Why attach ‘blind’ to ‘blind faith’ if faith is always as blind as you are claiming?

        • Castilliano

          How do you separate the degrees of faith/degrees of blindness?
          There doesn’t seem to be enough distinction in our lexicon.
          But it seems people are trying to foster such distinctions.

          PB contributes his definition. While it’d be hard to avoid that word in such a conversation, I don’t think one would need to address that definition. Most of the method would entail the listener’s POV on faith, how it works and how someone might use it, and use it reliably.
          Just realized, maybe his method is completely geared just toward getting them, subtly, to internalize his definition, which reflects his view of faith. Huh…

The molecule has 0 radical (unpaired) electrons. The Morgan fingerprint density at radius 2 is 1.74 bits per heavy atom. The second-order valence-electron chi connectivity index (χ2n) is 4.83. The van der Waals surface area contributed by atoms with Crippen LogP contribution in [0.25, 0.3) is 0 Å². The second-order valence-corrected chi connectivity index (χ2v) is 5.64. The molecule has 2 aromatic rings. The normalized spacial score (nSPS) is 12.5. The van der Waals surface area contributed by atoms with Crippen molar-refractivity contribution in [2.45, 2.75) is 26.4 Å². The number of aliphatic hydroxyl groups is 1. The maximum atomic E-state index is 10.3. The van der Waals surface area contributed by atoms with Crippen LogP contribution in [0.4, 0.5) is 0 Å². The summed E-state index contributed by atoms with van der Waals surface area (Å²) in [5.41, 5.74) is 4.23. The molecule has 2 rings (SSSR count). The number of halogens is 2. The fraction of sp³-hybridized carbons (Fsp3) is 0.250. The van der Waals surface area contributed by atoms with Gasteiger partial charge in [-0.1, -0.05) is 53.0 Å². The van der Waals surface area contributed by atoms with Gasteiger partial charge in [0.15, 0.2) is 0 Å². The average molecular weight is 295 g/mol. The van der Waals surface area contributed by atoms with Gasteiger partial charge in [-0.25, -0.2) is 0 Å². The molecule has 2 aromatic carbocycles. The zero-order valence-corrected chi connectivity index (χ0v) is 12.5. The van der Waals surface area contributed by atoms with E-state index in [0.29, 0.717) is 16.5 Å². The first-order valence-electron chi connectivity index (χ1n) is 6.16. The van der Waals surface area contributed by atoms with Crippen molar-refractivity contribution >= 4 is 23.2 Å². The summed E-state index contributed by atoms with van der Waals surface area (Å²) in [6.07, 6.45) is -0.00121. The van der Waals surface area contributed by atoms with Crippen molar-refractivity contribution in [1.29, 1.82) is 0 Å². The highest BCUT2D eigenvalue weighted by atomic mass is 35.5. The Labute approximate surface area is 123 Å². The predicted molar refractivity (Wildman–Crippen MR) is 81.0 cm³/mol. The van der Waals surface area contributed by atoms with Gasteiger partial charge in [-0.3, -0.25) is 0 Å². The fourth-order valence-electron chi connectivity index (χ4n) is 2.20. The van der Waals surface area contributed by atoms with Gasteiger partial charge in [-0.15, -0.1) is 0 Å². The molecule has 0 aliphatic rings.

• Castilliano

          Also, there’s a video online of a guest pastor in PB’s class arguing the merits of faith. He goes through many of the variant definitions and discards some and defends others.
          The students rip him to shreds via Q&A.

        • JohnH2

          People aren’t exactly computers where ones confidence level can be accurately computed given priors and posteriors. What one person thinks of as blind faith someone else may consider to be trusting in a well supported position. That is actually the reasoning why he suggests asking at what level of confidence someone believes something.

          His whole purpose is to get the person to move towards overthrowing their own worldview in regards to religion. If he can get a believer to internalize wrong definitions and wrong views of faith and their own beliefs then if they are consistent they will eventually destroy their own beliefs without him having to directly attack them.